Friday, July 4, 2008



Published on July 3, 2008
By Okech Kendo
The Standard

Amos Kimunya talks too much. Ministers who have walked this path said less and only when it was necessary. That way, they extended their stay to amass personal wealth.

But even as Kimunya says the offer on Grand Regency was "too good to resist" he does not say which pockets enjoyed the sweetness. Because taxpayers believe they did not, they are not clapping. Instead, they are yelling at Kimunya.

Perhaps Kimunya is overwhelmed with power in a ministry his patrons did not want to release, not with its pending projects.

The projects could include the controversial sale of Safaricom shares, the privatisation of Telkom, and the Grand Regency deal.

But no public servant has resigned or been suspended a week after Lands Minister James Orengo unmasked the ‘Grand Deception’.

Paving the way

Yet it will be remembered that on May 9, while opening an induction seminar for Grand Coalition ministers, President Kibaki said: "Those who will be implicated in corruption will have to temporarily relinquish their positions to pave way for investigations."

Even with allegations of impropriety swelling around him, Kimunya is still belligerent. He is reacting as if it is only him who knows value for money.

Everyone else, including his Cabinet colleagues, he dismissed as "ignorant and incompetent" for making accusations against him. In the same way, he once told Prime Minister Raila Odinga, then the ODM presidential candidate, the Nairobi Stock Exchange is "not a fish market".

Now Kimunya must understand wananchi do not tolerate impunity. A minister cannot hawk a public asset and expect his colleagues and wananchi to "clap for him for securing the best price".

It is only Public Health Minister Beth Mugo who has defended Kimunya, perhaps believing it is business as usual. Or it is Mugo who does not understand, as yet, the problem and its implications on good governance?

Too bad, but when a man has been caught with his pants flying at half-mast and the victim of his villainy crying for rescue, it is pointless looking for alibis. So would one found with a bloodied knife deny he had anything to do with the crime. Such evidence should, if the official rant against corruption means anything, send these power hawkers packing for breaching public trust.

Kimunya tried on Friday to ‘reveal’ what he had previously denied as an allegation by people he believed were ignorant. When allegations began to fly in April that the Grand Regency had been irregularly sold, he dismissed serious questions of probity as "bar talk".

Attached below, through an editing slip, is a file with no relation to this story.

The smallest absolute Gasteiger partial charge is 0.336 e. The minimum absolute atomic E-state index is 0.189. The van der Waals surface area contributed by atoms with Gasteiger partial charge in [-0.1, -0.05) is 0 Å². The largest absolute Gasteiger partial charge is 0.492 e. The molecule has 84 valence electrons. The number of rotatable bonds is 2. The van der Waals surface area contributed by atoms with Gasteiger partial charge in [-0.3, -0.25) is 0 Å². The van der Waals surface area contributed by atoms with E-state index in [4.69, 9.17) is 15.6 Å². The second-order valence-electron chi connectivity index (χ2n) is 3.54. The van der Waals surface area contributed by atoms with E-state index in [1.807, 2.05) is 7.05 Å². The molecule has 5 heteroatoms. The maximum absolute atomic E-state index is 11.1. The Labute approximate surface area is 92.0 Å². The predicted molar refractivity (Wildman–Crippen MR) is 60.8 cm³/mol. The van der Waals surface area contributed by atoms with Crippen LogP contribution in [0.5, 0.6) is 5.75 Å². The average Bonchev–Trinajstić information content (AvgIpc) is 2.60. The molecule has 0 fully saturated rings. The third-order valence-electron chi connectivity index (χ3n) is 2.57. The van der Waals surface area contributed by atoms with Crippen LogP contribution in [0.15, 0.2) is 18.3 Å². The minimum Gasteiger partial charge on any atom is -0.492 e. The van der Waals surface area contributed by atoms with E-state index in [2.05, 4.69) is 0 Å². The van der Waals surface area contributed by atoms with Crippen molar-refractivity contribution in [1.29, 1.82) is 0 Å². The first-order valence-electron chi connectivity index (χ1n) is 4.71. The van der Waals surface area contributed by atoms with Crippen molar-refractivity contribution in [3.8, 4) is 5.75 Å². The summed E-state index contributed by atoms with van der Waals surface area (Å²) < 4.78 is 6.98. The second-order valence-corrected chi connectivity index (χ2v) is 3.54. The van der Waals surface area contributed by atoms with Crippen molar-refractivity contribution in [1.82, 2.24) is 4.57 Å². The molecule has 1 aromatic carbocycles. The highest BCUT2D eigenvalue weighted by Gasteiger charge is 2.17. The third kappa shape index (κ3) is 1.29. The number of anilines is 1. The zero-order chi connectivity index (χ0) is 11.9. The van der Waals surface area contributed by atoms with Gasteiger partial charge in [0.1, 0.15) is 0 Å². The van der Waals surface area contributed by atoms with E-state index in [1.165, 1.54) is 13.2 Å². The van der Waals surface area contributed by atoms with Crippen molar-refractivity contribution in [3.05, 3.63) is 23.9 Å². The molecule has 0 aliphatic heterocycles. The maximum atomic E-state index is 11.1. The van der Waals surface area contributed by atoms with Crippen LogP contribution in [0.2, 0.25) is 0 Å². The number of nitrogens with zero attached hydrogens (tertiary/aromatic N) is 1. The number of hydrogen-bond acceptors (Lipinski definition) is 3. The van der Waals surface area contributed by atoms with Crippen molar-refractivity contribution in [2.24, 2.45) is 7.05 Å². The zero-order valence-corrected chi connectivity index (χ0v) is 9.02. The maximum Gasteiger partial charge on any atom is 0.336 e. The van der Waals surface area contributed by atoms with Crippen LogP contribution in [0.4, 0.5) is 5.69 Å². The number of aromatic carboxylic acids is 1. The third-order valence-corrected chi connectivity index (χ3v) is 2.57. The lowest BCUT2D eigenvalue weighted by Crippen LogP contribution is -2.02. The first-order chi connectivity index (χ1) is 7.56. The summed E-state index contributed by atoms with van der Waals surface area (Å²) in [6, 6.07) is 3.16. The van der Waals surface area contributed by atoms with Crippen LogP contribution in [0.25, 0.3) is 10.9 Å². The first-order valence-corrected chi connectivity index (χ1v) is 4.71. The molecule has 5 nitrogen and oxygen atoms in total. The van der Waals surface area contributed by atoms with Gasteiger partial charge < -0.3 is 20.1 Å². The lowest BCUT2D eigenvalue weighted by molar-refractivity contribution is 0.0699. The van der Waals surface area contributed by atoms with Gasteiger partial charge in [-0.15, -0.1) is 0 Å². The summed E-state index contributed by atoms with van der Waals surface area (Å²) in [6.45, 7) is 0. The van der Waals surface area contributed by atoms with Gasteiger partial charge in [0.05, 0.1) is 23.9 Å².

One of Kimunya’s bar talkers, Imenti Central MP Gitobu Imanyara, was dismissed as one who loves to cry "smoking gun" when there is none.

But Kimunya did not deny Orengo’s claim last week the hotel had been sold and the discharge done at night in Ardhi House. Instead, he shifted from dismissing the allegations of the hotel’s secretive sale to celebrating the transaction.

The hotel was sold because the "offer was too sweet to resist". He tabled no evidence to substantiate the claim Libya was the highest bidder. There is no proof that the sale would make Libya love Kenya more.

Kimunya did not involve other ministers (probably to ensure the sweetness was not lost). That also meant breaching procurement rules. So, the Treasury and Central Bank Governor Njuguna Ndung’u were involved.


But the Attorney-General, Amos Wako whose office endorses the sale of public assets by treaties was by-passed. He did not know, as usual, although he is paid to.

The Minister for Lands, the official custodian of titles, was not informed. But junior officers were involved in the nocturnal discharge, speeded up by political civil servants, through name-dropping.

The issue is not the sale price of Grand Regency. It is not the manner of transaction. It is not the "deepened love between our two countries". It is not even Central Bank’s right to sell what Kenya Anti-Corruption Commission director Aaron Ringera described as "the most precious acquisition". It is the deceptions from Integrity Centre, the Central Bank and the Treasury.

Behind this troika lurks the brain behind Goldenberg, Kamlesh Pattni. Goldenberg is the Original Sin that haunts the five-star gem.

Finally, about three weeks ago Vice-President Kalonzo Musyoka claimed he could see "masters of grand corruption" regrouping. It can now be supposed he had this all-star team in mind, with Treasury leading the queue. If he did then it could be asked if he recorded a statement with the police, apart from telling the Press.

The writer is The Standard Managing Editor, Quality and Production